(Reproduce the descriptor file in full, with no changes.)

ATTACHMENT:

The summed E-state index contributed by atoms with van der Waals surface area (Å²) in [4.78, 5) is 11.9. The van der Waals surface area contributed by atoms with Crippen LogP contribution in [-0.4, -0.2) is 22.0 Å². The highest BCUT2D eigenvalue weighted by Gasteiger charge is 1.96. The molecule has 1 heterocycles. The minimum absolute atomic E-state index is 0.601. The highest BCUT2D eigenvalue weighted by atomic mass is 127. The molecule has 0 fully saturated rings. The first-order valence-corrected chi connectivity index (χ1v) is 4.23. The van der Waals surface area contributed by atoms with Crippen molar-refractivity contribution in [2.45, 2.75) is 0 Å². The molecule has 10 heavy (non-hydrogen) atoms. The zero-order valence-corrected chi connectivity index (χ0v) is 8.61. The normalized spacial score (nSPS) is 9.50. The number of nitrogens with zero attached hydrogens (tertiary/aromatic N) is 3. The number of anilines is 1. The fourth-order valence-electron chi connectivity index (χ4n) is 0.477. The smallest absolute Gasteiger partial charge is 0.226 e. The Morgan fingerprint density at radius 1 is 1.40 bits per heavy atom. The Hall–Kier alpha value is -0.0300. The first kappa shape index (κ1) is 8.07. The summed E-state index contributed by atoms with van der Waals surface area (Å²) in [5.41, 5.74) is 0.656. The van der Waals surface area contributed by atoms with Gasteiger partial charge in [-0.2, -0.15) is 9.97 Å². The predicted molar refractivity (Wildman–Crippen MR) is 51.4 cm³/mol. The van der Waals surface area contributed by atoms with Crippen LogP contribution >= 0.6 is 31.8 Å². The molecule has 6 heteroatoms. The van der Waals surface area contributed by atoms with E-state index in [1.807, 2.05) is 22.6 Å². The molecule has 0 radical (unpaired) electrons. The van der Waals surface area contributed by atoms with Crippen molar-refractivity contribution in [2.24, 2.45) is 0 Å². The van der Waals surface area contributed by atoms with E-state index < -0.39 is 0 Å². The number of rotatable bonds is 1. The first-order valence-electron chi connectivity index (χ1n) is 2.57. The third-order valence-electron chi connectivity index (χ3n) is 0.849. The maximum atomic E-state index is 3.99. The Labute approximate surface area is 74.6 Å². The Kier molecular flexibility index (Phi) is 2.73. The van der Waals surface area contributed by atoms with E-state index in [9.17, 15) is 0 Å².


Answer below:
The summed E-state index contributed by atoms with van der Waals surface area (Å²) in [4.78, 5) is 11.9. The van der Waals surface area contributed by atoms with Crippen LogP contribution in [-0.4, -0.2) is 22.0 Å². The highest BCUT2D eigenvalue weighted by Gasteiger charge is 1.96. The molecule has 1 heterocycles. The minimum absolute atomic E-state index is 0.601. The highest BCUT2D eigenvalue weighted by atomic mass is 127. The molecule has 0 fully saturated rings. The first-order valence-corrected chi connectivity index (χ1v) is 4.23. The van der Waals surface area contributed by atoms with Crippen molar-refractivity contribution in [2.45, 2.75) is 0 Å². The molecule has 10 heavy (non-hydrogen) atoms. The zero-order valence-corrected chi connectivity index (χ0v) is 8.61. The normalized spacial score (nSPS) is 9.50. The number of nitrogens with zero attached hydrogens (tertiary/aromatic N) is 3. The number of anilines is 1. The fourth-order valence-electron chi connectivity index (χ4n) is 0.477. The smallest absolute Gasteiger partial charge is 0.226 e. The Morgan fingerprint density at radius 1 is 1.40 bits per heavy atom. The Hall–Kier alpha value is -0.0300. The first kappa shape index (κ1) is 8.07. The summed E-state index contributed by atoms with van der Waals surface area (Å²) in [5.41, 5.74) is 0.656. The van der Waals surface area contributed by atoms with Gasteiger partial charge in [-0.2, -0.15) is 9.97 Å². The predicted molar refractivity (Wildman–Crippen MR) is 51.4 cm³/mol. The van der Waals surface area contributed by atoms with Crippen LogP contribution >= 0.6 is 31.8 Å². The molecule has 6 heteroatoms. The van der Waals surface area contributed by atoms with E-state index in [1.807, 2.05) is 22.6 Å². The molecule has 0 radical (unpaired) electrons. The van der Waals surface area contributed by atoms with Crippen molar-refractivity contribution in [2.24, 2.45) is 0 Å². The van der Waals surface area contributed by atoms with E-state index < -0.39 is 0 Å². The number of rotatable bonds is 1. The first-order valence-electron chi connectivity index (χ1n) is 2.57. The third-order valence-electron chi connectivity index (χ3n) is 0.849. The maximum atomic E-state index is 3.99. The Labute approximate surface area is 74.6 Å². The Kier molecular flexibility index (Phi) is 2.73. The van der Waals surface area contributed by atoms with E-state index in [9.17, 15) is 0 Å².